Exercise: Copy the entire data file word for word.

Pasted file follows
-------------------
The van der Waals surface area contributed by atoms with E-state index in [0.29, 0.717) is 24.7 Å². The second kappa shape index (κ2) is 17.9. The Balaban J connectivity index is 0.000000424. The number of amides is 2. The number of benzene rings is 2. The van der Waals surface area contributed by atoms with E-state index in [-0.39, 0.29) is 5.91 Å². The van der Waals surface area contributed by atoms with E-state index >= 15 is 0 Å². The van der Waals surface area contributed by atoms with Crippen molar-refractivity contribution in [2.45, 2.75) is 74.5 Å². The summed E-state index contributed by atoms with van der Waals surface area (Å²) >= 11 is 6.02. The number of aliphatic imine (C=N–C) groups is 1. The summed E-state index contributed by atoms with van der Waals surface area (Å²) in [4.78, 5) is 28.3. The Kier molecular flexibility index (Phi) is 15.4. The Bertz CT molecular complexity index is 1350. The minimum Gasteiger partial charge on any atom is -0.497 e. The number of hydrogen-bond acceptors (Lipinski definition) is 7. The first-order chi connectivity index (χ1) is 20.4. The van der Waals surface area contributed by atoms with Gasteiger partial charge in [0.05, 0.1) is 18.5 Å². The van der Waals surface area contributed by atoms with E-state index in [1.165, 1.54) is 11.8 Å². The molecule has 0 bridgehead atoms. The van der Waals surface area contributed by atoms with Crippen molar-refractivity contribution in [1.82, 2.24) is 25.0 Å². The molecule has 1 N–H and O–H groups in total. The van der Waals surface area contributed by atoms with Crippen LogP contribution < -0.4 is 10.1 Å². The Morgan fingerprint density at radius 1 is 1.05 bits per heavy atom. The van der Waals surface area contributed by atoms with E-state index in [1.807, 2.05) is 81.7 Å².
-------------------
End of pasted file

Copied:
The van der Waals surface area contributed by atoms with E-state index in [0.29, 0.717) is 24.7 Å². The second kappa shape index (κ2) is 17.9. The Balaban J connectivity index is 0.000000424. The number of amides is 2. The number of benzene rings is 2. The van der Waals surface area contributed by atoms with E-state index in [-0.39, 0.29) is 5.91 Å². The van der Waals surface area contributed by atoms with E-state index >= 15 is 0 Å². The van der Waals surface area contributed by atoms with Crippen molar-refractivity contribution in [2.45, 2.75) is 74.5 Å². The summed E-state index contributed by atoms with van der Waals surface area (Å²) >= 11 is 6.02. The number of aliphatic imine (C=N–C) groups is 1. The summed E-state index contributed by atoms with van der Waals surface area (Å²) in [4.78, 5) is 28.3. The Kier molecular flexibility index (Phi) is 15.4. The Bertz CT molecular complexity index is 1350. The minimum Gasteiger partial charge on any atom is -0.497 e. The number of hydrogen-bond acceptors (Lipinski definition) is 7. The first-order chi connectivity index (χ1) is 20.4. The van der Waals surface area contributed by atoms with Gasteiger partial charge in [0.05, 0.1) is 18.5 Å². The van der Waals surface area contributed by atoms with E-state index in [1.165, 1.54) is 11.8 Å². The molecule has 0 bridgehead atoms. The van der Waals surface area contributed by atoms with Crippen molar-refractivity contribution in [1.82, 2.24) is 25.0 Å². The molecule has 1 N–H and O–H groups in total. The van der Waals surface area contributed by atoms with Crippen LogP contribution < -0.4 is 10.1 Å². The Morgan fingerprint density at radius 1 is 1.05 bits per heavy atom. The van der Waals surface area contributed by atoms with E-state index in [1.807, 2.05) is 81.7 Å².